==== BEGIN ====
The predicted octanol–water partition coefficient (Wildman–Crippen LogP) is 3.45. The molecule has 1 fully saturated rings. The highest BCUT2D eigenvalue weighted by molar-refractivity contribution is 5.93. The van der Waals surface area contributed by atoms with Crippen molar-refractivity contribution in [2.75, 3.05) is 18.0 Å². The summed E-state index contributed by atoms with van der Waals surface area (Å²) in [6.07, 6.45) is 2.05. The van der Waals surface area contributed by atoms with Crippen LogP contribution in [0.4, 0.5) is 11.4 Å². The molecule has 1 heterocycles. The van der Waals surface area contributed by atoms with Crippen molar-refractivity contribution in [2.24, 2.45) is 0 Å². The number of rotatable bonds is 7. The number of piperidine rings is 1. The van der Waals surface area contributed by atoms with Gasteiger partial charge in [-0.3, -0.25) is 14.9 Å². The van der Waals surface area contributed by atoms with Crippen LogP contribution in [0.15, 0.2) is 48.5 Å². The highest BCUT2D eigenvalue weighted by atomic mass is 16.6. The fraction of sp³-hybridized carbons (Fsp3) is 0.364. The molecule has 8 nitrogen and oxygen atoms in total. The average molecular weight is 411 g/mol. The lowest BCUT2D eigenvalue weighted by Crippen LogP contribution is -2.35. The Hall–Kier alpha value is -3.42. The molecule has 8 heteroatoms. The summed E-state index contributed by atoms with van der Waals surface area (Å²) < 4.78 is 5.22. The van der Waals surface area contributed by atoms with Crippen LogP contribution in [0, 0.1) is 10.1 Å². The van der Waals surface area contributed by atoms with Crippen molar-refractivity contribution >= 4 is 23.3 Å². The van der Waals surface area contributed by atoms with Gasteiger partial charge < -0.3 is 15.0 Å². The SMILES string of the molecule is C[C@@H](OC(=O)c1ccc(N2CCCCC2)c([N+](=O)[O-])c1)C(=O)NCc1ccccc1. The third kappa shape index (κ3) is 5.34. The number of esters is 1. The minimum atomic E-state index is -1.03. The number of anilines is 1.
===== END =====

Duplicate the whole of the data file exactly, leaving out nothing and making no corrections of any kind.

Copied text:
The predicted octanol–water partition coefficient (Wildman–Crippen LogP) is 3.45. The molecule has 1 fully saturated rings. The highest BCUT2D eigenvalue weighted by molar-refractivity contribution is 5.93. The van der Waals surface area contributed by atoms with Crippen molar-refractivity contribution in [2.75, 3.05) is 18.0 Å². The summed E-state index contributed by atoms with van der Waals surface area (Å²) in [6.07, 6.45) is 2.05. The van der Waals surface area contributed by atoms with Crippen LogP contribution in [0.4, 0.5) is 11.4 Å². The molecule has 1 heterocycles. The van der Waals surface area contributed by atoms with Crippen molar-refractivity contribution in [2.24, 2.45) is 0 Å². The number of rotatable bonds is 7. The number of piperidine rings is 1. The van der Waals surface area contributed by atoms with Gasteiger partial charge in [-0.3, -0.25) is 14.9 Å². The van der Waals surface area contributed by atoms with Crippen LogP contribution in [0.15, 0.2) is 48.5 Å². The highest BCUT2D eigenvalue weighted by atomic mass is 16.6. The fraction of sp³-hybridized carbons (Fsp3) is 0.364. The molecule has 8 nitrogen and oxygen atoms in total. The average molecular weight is 411 g/mol. The lowest BCUT2D eigenvalue weighted by Crippen LogP contribution is -2.35. The Hall–Kier alpha value is -3.42. The molecule has 8 heteroatoms. The summed E-state index contributed by atoms with van der Waals surface area (Å²) < 4.78 is 5.22. The van der Waals surface area contributed by atoms with Crippen LogP contribution in [0, 0.1) is 10.1 Å². The van der Waals surface area contributed by atoms with Crippen molar-refractivity contribution >= 4 is 23.3 Å². The van der Waals surface area contributed by atoms with Gasteiger partial charge < -0.3 is 15.0 Å². The SMILES string of the molecule is C[C@@H](OC(=O)c1ccc(N2CCCCC2)c([N+](=O)[O-])c1)C(=O)NCc1ccccc1. The third kappa shape index (κ3) is 5.34. The number of esters is 1. The minimum atomic E-state index is -1.03. The number of anilines is 1.